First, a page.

He was born in Hereford, son of a shoemaker, and educated at Hereford Cathedral School and Brasenose College, Oxford, in 1652, achieving an MA in arts and divinity nine years later. After receiving his degree in 1656 he took holy orders and worked for ten years as a parish priest in Credenhill, near Hereford. In 1667 he became minister at Teddington and private chaplain to Sir Orlando Bridgeman, the Lord Keeper of the Great Seal to Charles II. He died at Bridgeman's house at Teddington on or about 27 September 1674 and is buried in St Mary's Church under the reading desk.
Traherne was an inconsequential literary figure during his life, whose works were ... more »
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Thomas Traherne Poems
But that which most I wonder at, which most I did esteem my bliss, which most I boast, And ever shall enjoy, is that within I felt no stain, nor spot of sin.
As in the house I sate, Alone and desolate, No creature but the fire and I, The chimney and the stool, I lift mine eye
Shadows in the Water
In unexperienced infancy Many a sweet mistake doth lie: Mistake though false, intending true; A seeming somewhat more than view;
In Making Bodies Love Could Not Express
In making bodies Love could not express Itself, or art, unless it made them less. O what a monster had in man been seen, Had every thumb or toe a mountain been!
1 Sin! O only fatal woe,
A learned and a happy ignorance Divided me From all the vanity, From all the sloth, care, pain, and sorrow that advance
That Childish Thoughts Such Joys Inspire
1 That childish thoughts such joys inspire, Doth make my wonder, and His glory higher,
A Serious and Pathetical Contemplation o...
For all the mysteries, engines, instruments, wherewith the world is filled, which we are able to frame and use to thy glory. For all the trades, variety of operations, cities, temples, streets, bridges, mariner's compass, admirable picture, sculpture, writing, printing, songs and music; wherewith the world is beautified and adorned.
An Hymn upon St. Bartholomew's Day
What powerful Spirit lives within! What active Angel doth inhabit here! What heavenly light inspires my skin, Which doth so like a Deity appear!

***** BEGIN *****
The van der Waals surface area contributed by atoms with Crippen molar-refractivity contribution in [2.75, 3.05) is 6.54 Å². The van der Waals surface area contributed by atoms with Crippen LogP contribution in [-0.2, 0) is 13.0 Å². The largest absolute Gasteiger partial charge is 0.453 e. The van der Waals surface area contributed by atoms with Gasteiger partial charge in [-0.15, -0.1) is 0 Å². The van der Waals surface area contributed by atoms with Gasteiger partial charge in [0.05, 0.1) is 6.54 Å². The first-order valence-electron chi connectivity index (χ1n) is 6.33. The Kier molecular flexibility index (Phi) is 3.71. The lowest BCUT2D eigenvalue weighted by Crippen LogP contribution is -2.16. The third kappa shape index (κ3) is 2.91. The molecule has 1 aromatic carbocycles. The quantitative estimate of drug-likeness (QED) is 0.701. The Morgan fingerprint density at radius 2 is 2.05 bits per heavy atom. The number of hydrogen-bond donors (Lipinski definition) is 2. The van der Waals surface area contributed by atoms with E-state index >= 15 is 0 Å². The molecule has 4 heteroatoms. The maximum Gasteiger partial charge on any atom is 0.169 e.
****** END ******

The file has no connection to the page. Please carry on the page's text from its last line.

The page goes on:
One star Is better far Than many precious stones; One sun, which is by its own luster seen,
In Salem Dwelt a Glorious King
1 In Salem dwelt a glorious King, Raised from a shepherd's lowly state;
A Life of Sabbaths Here Beneath
1 A life of Sabbaths here beneath! Continual jubilees and joys!
His Power Bounded, Greater Is His Might
His Power bounded, greater is in might, Than if let loose, 'twere wholly infinite. He could have made an endless sea by this, But then it had not been a sea of bliss.
News from a foreign country came, As if my treasures and my joys lay there; So much it did my heart inflame, 'Twas wont to call my soul into mine ear;
Quotationsmore quotations »
''It is of the nobility of man's soul that he is insatiable: for he hath a benefactor so prone to give, that he delighteth in us for asking. Do not your inclinations tell you that the WORLD is yours?''Thomas Traherne (1636-1674), British clergyman, poet, mystic. Centuries, "First Century," no. 22 (written c. 1672, first published 1908).
''The corn was orient and immortal wheat, which never should be reaped, nor was ever sown. I thought it had stood from everlasting to everlasting.''Thomas Traherne (1636-1674), British clergyman, poet, mystic. Centuries, "Third Century, no. 3 (written c. 1672, first published 1908). Referring ...
''A little grit in the eye destroyeth the sight of the very heavens, and a little malice or envy a world of joys. One wry principle in the mind is of infinite consequence.''Thomas Traherne (1636-1674), British clergyman, poet, mystic. Centuries, "Fourth Century," no. 17 (written c. 1672, first published 1908).
''This moment exhibits infinite space, but there is a space also wherein all moments are infinitely exhibited, and the everlasting duration of infinite space is another region and room of joys.''Thomas Traherne (1636-1674), British clergyman, poet, mystic. "Fifth Century," no. 6, Centuries (written c. 1672, published 1908).
''An empty book is like an infant's soul, in which anything may be written. It is capable of all things, but containeth nothing. I have a mind to fill this with profitable wonders.''Thomas Traherne (1636-1674), British clergyman, poet, mystic. "First Century," no. 1, Centuries (written c. 1672, first published 1908).
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But that which most I wonder at, which most
I did esteem my bliss, which most I boast,
And ever shall enjoy, is that within
I felt no stain, nor spot of sin.
No darkness then did overshade,
But all within was pure and bright,
No guilt did crush, nor fear invade
But all my soul was full of light.
A joyful sense and purity
Is all I can remember;
The very night to me was bright,
'Twas summer in December.
A serious meditation did employ
My soul within, which taken up with joy
Did seem no outward thing to note, but fly
All objects that do ...